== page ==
Iran is preparing the votes, controlling the blocs, and paving the way for the Maliki-Sadr alliance

Iran is preparing the votes, controlling the blocs, and paving the way for the Maliki-Sadr alliance


Iran is preparing the votes controlling the blocs and paving the way for the Maliki-Sadr allianceBoth sides of the “Shiite duo” in Iraq are engaged in sharp verbal confrontations, but Iranian calculations say that they will eventually return to agree on an alliance that will lead to the formation of a huge bloc, not just a “bigger” bloc that includes the two parties and includes all the other large blocs.

Nuri al-Maliki, who leads the coordination of Shiite militias and blocs loyal to Iran, called on the High Elections Commission to fix the “glitch” that afflicts the electoral process and not favor any of the competing political parties.

Muqtada al-Sadr, the leader of the “Sadr Movement” bloc, responded with a message in which he considered al-Maliki’s words “insufficient.” Addressing al-Maliki, he said that “what has been lost cannot be compensated by clinging to power and domination, as he has tried and has not succeeded,” and added that “the tried cannot be tried.”

Iran has sent observers, for its part, to participate in the recounting and counting of votes, and has so far guaranteed an increase in the number of seats for the “State of Law” bloc led by Maliki to 40 seats, and the “Fatah” bloc, which includes militias loyal to it, to 20 seats.

And the influential Iranian newspaper, “Tasnim,” stated that elements of the Revolutionary Guards’ intelligence are checking the results of the recounting of a number of departments and the rest of the procedures for manual counting. She said, “The solution to the election results crisis is to count the votes manually, in the presence of representatives of political groups.”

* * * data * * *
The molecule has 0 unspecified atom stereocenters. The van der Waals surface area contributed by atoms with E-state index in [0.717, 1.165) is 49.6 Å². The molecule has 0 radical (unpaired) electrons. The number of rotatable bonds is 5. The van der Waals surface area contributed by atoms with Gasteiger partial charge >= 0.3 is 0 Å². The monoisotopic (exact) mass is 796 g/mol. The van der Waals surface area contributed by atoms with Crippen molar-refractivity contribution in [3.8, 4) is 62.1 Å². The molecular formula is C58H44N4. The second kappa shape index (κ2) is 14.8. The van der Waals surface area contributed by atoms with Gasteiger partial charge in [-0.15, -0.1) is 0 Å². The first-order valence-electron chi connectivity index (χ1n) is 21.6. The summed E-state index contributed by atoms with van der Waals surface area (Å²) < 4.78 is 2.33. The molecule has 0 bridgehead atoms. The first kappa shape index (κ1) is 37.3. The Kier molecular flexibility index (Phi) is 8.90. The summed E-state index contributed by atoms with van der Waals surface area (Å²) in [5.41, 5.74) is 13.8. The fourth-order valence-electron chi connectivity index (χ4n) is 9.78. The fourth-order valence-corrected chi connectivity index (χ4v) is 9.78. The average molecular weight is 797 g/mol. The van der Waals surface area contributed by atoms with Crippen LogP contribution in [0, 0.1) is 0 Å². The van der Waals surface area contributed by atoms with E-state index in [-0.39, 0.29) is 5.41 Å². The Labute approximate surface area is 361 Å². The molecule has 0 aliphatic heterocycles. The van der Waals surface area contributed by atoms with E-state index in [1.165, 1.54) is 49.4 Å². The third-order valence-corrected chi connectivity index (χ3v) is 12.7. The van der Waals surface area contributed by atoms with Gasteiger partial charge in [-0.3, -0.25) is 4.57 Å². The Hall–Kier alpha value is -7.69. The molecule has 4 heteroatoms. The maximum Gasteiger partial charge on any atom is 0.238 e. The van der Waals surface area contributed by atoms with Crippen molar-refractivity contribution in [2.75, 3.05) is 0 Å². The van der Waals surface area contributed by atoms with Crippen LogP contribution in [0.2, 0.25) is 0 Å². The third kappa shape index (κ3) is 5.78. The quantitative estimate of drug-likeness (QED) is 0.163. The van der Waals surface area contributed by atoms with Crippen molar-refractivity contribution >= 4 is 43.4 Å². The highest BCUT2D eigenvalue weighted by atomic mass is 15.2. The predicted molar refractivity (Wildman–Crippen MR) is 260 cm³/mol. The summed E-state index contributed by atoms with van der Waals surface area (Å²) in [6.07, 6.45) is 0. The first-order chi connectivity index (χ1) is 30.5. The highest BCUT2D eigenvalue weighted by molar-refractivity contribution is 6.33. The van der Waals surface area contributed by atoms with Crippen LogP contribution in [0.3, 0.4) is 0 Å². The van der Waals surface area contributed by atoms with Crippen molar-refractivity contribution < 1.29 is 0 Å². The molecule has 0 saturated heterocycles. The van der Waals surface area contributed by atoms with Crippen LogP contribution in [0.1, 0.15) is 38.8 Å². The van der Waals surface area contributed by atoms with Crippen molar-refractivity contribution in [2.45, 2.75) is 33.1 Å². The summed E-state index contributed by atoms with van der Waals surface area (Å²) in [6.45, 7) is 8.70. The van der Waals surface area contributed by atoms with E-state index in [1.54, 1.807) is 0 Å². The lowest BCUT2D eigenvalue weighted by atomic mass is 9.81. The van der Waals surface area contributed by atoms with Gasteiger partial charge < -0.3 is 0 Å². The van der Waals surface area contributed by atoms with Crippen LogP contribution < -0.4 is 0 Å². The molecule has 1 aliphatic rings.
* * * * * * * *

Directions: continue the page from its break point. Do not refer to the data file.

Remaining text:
A delegation from the Quds Force of the Iranian Revolutionary Guard is participating in the consultations to bring together the different blocs. However, the results still put both sides of the “Shiite duo” in front of a clear numerical shortage.

Abdul-Hussein Al-Hindawi: It is up to the commission to complete the appeals or re-election

In principle, the Sadr bloc, which has 73 seats, can form a “larger bloc” with the Kurdish bloc, which has about 57 seats, to gather 130 seats. Al-Maliki’s bloc can also gather about 132 other seats by including the Muhammad al-Halbousi and Khamis al-Khanjar blocs, which have about 59 seats, along with some independents.

But the most important calculation is that neither side of the “Shiite duo” can proceed with the formation of the government in isolation from the other party, because this will eventually lead to the outbreak of an armed conflict, in which neither of them will likely exit.

Iran guaranteed al-Maliki’s bloc support from the two Sunni lists led by al-Halbousi and al-Khanjar to put pressure on al-Sadr, so that he does not exaggerate in seeking to form a government alone.